When was the last time you opened a phone book, found a number and then picked up your phone to dial that number?

I’m serving my last few months of a four-year term on a small-town city council. Last weekend, the mayor called me to share an idea: Let’s divide up the phone book and call residents to check-in, ask if there’s anything we can do to help and simply be a friendly phone call.

I jumped on board and agreed to make several calls.

After I hung up from talking to the mayor, though, a little negative voice in my head started listing the reasons why I shouldn’t follow through.

The truth is, I feel vulnerable right now. I felt vulnerable before COVID-19 as our family has experienced immense change after our son’s spinal cord injury. Knowing I’d get questions about the next steps for our son and family, I continued to feel the tug to ditch the phone calls.

But, I’m an extrovert. It’s usually not difficult for me to strike up a conversation. Everyone has a story, and I’m energized after talking to others.

The longer I looked at the phone book in our kitchen, the more I thought about the people on the other end of the phone — people who are homebound and all alone with no one calling to check on them. Certainly, they have a story to share if only I would call them.

I believe we all are called to some form of public service. I felt a duty to follow through on the mayor’s idea and request. I also believe in the power of community — the very people who have rallied alongside our family during our son’s spinal cord injury could very well need me to return the favor.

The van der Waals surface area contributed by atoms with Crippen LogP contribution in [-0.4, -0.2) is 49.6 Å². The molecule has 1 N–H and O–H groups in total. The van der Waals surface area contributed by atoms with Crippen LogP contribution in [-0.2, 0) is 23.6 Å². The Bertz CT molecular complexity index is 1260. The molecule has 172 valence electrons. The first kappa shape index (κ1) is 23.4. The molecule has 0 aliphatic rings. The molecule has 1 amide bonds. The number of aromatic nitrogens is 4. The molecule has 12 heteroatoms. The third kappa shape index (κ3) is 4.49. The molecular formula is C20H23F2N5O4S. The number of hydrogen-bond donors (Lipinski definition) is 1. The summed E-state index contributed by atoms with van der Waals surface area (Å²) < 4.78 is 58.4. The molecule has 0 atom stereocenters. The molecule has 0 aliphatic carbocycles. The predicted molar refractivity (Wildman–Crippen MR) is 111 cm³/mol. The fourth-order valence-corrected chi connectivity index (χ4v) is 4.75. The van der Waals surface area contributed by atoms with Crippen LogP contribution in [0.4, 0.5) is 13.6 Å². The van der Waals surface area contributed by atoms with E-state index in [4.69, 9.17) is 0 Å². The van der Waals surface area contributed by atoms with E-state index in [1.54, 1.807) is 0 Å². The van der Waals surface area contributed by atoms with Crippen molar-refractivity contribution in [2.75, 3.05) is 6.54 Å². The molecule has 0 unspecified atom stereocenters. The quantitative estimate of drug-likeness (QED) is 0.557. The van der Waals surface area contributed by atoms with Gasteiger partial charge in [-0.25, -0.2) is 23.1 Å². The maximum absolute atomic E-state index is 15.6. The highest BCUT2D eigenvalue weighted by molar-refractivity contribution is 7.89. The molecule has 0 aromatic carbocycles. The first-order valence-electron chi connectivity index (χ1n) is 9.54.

I grabbed the phone book, went to our small business by myself on Sunday afternoon and sat down with the landline phone to make calls.

Eighteen people answered the phone when I called. I left messages for others.

Some I spoke to attend my church, but I haven’t seen them all winter since I’ve been in Colorado with our son. Others I’ve only seen around town. Our phone conversations that Sunday afternoon were the longest I’ve ever spoke to any of them.

No one shared a complaint, which one might expect when a council person calls. Each person was cheerful and eager to share stories. I enjoyed learning how each person is spending their time at home: reading, quilting, knitting, sewing, painting, doing puzzles, baking, cleaning out closets, binge watching TV shows and movies, going for a walk with their spouse, going on a drive alone, cooking with the food they’ve amassed in a chest freezer or pantry, and the list went on.

They shared stories of faith, friendship, health and vigilance. The people I called to check in on ended up helping me more. They gave me a sense of purpose for the week and unknowns ahead.

What would happen if we all used this time of social distancing to reconnect the old-fashioned way, by telephone?

Landline or mobile phone, start dialing. Skip the text or social media message. Those you haven’t talked to in ages or even acquaintances who could benefit from a conversation.

“I don’t have time” isn’t an excuse when we’re home to keep one another safe and healthy.

Pinke is the publisher and general manager of Agweek. She can be reached at kpinke@agweek.com, or connect with her on Twitter @katpinke.